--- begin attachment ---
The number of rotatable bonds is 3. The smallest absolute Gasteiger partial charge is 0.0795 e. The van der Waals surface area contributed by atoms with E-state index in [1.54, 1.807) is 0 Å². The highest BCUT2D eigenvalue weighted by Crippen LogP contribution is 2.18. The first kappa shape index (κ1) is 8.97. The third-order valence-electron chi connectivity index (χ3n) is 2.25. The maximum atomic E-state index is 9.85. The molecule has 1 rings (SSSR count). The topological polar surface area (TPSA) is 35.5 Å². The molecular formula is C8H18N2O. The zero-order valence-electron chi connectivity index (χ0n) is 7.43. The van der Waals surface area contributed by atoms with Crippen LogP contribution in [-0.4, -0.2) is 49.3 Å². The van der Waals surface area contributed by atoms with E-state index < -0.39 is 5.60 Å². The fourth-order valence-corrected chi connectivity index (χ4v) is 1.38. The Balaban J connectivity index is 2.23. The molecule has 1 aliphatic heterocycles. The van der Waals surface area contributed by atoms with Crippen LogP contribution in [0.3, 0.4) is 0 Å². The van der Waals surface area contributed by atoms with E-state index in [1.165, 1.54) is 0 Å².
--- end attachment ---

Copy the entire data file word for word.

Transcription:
The number of rotatable bonds is 3. The smallest absolute Gasteiger partial charge is 0.0795 e. The van der Waals surface area contributed by atoms with E-state index in [1.54, 1.807) is 0 Å². The highest BCUT2D eigenvalue weighted by Crippen LogP contribution is 2.18. The first kappa shape index (κ1) is 8.97. The third-order valence-electron chi connectivity index (χ3n) is 2.25. The maximum atomic E-state index is 9.85. The molecule has 1 rings (SSSR count). The topological polar surface area (TPSA) is 35.5 Å². The molecular formula is C8H18N2O. The zero-order valence-electron chi connectivity index (χ0n) is 7.43. The van der Waals surface area contributed by atoms with Crippen LogP contribution in [-0.4, -0.2) is 49.3 Å². The van der Waals surface area contributed by atoms with E-state index < -0.39 is 5.60 Å². The fourth-order valence-corrected chi connectivity index (χ4v) is 1.38. The Balaban J connectivity index is 2.23. The molecule has 1 aliphatic heterocycles. The van der Waals surface area contributed by atoms with Crippen LogP contribution in [0.3, 0.4) is 0 Å². The van der Waals surface area contributed by atoms with E-state index in [1.165, 1.54) is 0 Å².